Unlike the Indian Constitution, the American Constitution provides for the presidential form of government. The features of the American presidential system of government are as follows:
The American President is both the head of the State and the head of government. As the head of State, he occupies a ceremonial position. As the head of government, he leads the executive organ of government.
The President is elected by an electoral college for a fixed tenure of four years. He cannot be removed by the Congress except by impeachment for a grave unconstitutional act.
The President governs with the help of a cabinet or a smaller body called ‘Kitchen Cabinet’. It is only an advisory body and consists of non-elected departmental secretaries. They are selected and appointed by him, are responsible only to him, and can be removed by him any time.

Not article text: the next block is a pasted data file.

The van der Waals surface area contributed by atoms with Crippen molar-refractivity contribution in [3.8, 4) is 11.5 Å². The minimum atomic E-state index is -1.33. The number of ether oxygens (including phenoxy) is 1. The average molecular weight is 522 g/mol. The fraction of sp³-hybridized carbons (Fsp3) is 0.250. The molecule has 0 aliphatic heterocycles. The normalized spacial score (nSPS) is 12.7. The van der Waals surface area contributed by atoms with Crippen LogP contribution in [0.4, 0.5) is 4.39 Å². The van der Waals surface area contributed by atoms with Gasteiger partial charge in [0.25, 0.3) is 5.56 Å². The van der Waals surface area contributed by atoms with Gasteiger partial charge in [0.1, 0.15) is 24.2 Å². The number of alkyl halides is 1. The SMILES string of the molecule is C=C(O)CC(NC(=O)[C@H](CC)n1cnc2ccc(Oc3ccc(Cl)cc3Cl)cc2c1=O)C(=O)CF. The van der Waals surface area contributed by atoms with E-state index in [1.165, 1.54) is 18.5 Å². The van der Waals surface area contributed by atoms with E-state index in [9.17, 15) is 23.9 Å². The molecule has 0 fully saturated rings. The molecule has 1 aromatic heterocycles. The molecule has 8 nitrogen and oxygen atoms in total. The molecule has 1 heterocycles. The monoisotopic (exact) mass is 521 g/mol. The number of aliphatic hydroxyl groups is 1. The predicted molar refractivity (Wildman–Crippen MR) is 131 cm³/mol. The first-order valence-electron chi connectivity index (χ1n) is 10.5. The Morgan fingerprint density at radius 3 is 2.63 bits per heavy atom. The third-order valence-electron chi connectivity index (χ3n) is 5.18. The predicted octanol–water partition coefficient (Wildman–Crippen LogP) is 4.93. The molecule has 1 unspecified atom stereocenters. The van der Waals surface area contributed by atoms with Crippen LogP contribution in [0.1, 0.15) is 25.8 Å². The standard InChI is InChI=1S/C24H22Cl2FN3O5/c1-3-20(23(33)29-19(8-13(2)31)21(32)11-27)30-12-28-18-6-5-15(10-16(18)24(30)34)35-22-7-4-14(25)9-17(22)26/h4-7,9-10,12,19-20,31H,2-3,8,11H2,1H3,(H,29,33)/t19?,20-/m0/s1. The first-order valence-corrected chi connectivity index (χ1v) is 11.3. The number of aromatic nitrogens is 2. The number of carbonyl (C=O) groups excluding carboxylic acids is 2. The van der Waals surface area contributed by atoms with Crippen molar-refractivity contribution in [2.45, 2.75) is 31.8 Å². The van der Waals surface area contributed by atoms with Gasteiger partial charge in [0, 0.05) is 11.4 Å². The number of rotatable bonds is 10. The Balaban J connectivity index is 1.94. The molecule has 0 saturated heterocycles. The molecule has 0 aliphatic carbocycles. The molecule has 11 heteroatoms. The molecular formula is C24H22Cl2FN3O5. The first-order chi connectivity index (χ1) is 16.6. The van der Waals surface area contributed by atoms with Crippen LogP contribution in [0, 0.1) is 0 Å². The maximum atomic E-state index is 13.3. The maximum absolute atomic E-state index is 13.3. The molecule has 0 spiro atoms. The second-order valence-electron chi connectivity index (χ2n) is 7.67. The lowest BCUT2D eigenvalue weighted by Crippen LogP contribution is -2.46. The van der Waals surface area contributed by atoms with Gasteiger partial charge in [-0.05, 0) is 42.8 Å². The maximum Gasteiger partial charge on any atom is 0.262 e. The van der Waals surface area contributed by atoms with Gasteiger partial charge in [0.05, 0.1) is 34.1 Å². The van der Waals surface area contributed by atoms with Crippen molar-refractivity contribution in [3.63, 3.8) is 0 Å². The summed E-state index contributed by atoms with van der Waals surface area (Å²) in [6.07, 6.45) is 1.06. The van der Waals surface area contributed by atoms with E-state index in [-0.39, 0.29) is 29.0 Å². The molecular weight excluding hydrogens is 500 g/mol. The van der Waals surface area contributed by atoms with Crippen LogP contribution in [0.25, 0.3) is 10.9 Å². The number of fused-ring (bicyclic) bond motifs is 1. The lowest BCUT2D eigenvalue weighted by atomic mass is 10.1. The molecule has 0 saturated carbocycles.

The President and his secretaries are not responsible to the Congress for their acts. They neither possess membership in the Congress nor attend its sessions.
The President cannot dissolve the House of Representatives—the lower house of the Congress.
The doctrine of separation of powers is the basis of the American presidential system. The legislative, executive and judicial powers of the government are separated and vested in the three independent organs of the government.